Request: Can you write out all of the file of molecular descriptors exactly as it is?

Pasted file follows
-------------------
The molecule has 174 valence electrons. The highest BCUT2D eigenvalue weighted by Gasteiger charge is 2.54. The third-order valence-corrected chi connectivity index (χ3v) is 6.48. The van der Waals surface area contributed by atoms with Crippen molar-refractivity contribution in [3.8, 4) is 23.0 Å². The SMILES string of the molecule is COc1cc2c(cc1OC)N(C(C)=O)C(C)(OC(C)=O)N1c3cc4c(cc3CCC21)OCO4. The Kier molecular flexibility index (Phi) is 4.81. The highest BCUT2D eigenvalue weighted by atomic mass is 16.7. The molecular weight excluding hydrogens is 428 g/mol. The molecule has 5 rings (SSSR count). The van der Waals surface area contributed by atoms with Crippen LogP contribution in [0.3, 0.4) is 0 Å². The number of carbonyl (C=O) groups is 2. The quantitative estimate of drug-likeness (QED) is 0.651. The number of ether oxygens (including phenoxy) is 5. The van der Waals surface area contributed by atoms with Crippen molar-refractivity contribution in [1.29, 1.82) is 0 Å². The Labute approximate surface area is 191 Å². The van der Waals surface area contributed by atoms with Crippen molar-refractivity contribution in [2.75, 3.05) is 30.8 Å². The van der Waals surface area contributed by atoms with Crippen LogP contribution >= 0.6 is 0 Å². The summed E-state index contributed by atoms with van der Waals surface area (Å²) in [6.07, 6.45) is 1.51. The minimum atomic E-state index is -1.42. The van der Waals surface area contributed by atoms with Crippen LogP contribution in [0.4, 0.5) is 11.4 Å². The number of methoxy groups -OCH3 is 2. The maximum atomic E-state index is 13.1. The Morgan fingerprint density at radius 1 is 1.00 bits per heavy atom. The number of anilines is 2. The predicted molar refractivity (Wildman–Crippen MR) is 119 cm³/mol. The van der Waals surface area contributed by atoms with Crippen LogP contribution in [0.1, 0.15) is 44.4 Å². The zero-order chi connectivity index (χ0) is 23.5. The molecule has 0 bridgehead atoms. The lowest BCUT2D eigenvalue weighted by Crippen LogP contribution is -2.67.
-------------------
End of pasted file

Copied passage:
The molecule has 174 valence electrons. The highest BCUT2D eigenvalue weighted by Gasteiger charge is 2.54. The third-order valence-corrected chi connectivity index (χ3v) is 6.48. The van der Waals surface area contributed by atoms with Crippen molar-refractivity contribution in [3.8, 4) is 23.0 Å². The SMILES string of the molecule is COc1cc2c(cc1OC)N(C(C)=O)C(C)(OC(C)=O)N1c3cc4c(cc3CCC21)OCO4. The Kier molecular flexibility index (Phi) is 4.81. The highest BCUT2D eigenvalue weighted by atomic mass is 16.7. The molecular weight excluding hydrogens is 428 g/mol. The molecule has 5 rings (SSSR count). The van der Waals surface area contributed by atoms with Crippen LogP contribution in [0.3, 0.4) is 0 Å². The number of carbonyl (C=O) groups is 2. The quantitative estimate of drug-likeness (QED) is 0.651. The number of ether oxygens (including phenoxy) is 5. The van der Waals surface area contributed by atoms with Crippen molar-refractivity contribution in [1.29, 1.82) is 0 Å². The Labute approximate surface area is 191 Å². The van der Waals surface area contributed by atoms with Crippen molar-refractivity contribution in [2.75, 3.05) is 30.8 Å². The van der Waals surface area contributed by atoms with Crippen LogP contribution >= 0.6 is 0 Å². The summed E-state index contributed by atoms with van der Waals surface area (Å²) in [6.07, 6.45) is 1.51. The minimum atomic E-state index is -1.42. The van der Waals surface area contributed by atoms with Crippen LogP contribution in [0.4, 0.5) is 11.4 Å². The number of methoxy groups -OCH3 is 2. The maximum atomic E-state index is 13.1. The Morgan fingerprint density at radius 1 is 1.00 bits per heavy atom. The number of anilines is 2. The predicted molar refractivity (Wildman–Crippen MR) is 119 cm³/mol. The van der Waals surface area contributed by atoms with Crippen LogP contribution in [0.1, 0.15) is 44.4 Å². The zero-order chi connectivity index (χ0) is 23.5. The molecule has 0 bridgehead atoms. The lowest BCUT2D eigenvalue weighted by Crippen LogP contribution is -2.67.